Conrad Heiney is a principal cloud engineer at Glidewell Dental, a company that distributes high-quality dental lab products to dentists and laboratory professionals around the world. Conrad has more than 20 years of experience as a system administrator, working for companies like Fox Sports, Buzznet, DIRECTV, Tierzero, and ZestFinance along the way. He specializes in Unix system administration, AWS cloud services, Opscode Chef management, MySQL DBA management, and a host of other areas. Join Corey and Conrad as they discuss the path that led Conrad to the world of computers, what it was like to be part of the generation that was essentially inventing the modern internet, how great it is to work alongside a developer who knows ops, what it was like to work at a newspaper in the 1980s (hint: everyone hated each other), why in the age of containers and serverless it’s still important for companies to understand what’s going on in the proverbial black box, why Conrad thinks tech workers aren’t more special than anyone else, the role empathy and humility should play in tech, and more.
Episode Show Notes & Transcript
- Twitter: https://twitter.com/substitute
Announcer: Hello, and welcome to Screaming in the Cloud with your host, Cloud Economist Corey Quinn. This weekly show features conversations with people doing interesting work in the world of cloud, thoughtful commentary on the state of the technical world, and ridiculous titles for which Corey refuses to apologize. This is Screaming in the Cloud.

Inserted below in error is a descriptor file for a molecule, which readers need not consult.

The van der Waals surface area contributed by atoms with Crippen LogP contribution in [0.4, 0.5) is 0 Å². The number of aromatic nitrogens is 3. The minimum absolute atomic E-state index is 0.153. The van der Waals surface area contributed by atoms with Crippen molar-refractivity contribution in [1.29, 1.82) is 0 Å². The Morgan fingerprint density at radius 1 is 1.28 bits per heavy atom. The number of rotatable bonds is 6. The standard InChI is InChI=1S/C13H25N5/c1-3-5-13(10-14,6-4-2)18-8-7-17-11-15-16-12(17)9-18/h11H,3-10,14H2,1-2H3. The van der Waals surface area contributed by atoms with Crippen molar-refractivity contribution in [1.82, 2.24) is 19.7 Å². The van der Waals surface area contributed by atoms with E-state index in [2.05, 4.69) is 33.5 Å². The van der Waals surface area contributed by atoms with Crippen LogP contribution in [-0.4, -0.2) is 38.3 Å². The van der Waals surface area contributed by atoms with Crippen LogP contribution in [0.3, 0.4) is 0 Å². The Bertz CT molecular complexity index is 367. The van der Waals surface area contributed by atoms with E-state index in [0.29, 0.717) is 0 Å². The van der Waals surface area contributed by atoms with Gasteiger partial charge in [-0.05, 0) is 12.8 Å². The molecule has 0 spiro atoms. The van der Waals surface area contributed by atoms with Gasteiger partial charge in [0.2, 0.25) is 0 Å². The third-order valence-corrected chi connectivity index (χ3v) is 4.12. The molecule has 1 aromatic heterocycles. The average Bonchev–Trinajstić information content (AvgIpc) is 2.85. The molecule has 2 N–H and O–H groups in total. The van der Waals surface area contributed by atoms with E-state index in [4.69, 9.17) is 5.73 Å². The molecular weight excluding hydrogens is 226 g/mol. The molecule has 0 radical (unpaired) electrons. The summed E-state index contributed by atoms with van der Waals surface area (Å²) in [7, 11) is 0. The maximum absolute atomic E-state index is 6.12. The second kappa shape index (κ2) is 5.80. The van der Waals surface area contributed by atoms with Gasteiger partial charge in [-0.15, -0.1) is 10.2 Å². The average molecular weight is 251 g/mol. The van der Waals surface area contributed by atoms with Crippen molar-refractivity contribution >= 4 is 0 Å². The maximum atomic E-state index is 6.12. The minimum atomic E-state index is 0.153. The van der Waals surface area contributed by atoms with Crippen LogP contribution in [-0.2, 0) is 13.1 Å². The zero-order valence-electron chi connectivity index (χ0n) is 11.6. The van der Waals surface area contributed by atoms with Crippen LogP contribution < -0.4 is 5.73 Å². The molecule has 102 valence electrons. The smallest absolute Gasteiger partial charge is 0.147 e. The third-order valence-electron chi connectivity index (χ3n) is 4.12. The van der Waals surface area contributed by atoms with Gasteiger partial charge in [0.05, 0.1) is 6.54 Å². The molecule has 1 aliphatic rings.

Corey: Are you better than the average bear with AWS? If you're listening to this podcast, the answer is almost certainly yes. Want to turn those skills into money? If you're US-based and have an AWS certification, sign up as an expert on AWS IQ today, and help customers with their problems., visit snark.cloud/IQ to learn more.
This episode is brought to you by Trend Micro Cloud One, a security services platform for organizations building in the cloud. I know you're thinking that that's a mouthful because it is, but what's easier to say? "I'm glad we have Trend Micro Cloud One, a security services platform for organizations building in the cloud" or "Hey, bad news. It's gonna be a few more weeks. I kind of forgot about that security thing." I thought so.
Trend Micro Cloud One is an automated, flexible, all-in-one solution that protects your workflows and containers with cloud native security. Identify and resolve security issues earlier in the pipeline and access your cloud environment sooner, with full visibility, so you can get back to what you do best, which is generally building great applications.
Discover Trend Micro Cloud One, a security services platform for organizations building in the cloud, whew, at trendmicro.com/screaming.
Corey: Welcome to Screaming in the Cloud. I'm Corey Quinn. I'm joined this week by Conrad Heiney, a principal cloud engineer at Glidewell Dental, but I much prefer his Twitter bio, which simply states, “I would prefer not to.” Conrad, welcome to the show.
Conrad: Glad to be here. Thank you.
Corey: So, tell me a little bit about who you are, and where you came from because my first introduction to you was somewhat unorthodox. I saw you get retweeted a few times by the Pinboard account—use Pinboard—and you had a certain acerbic style that really resonated with how I tend to view the world; intelligent, snarky, sarcastic, but also very clearly clued into current zeitgeist in modern cloud. Who are you, and how’d you get here?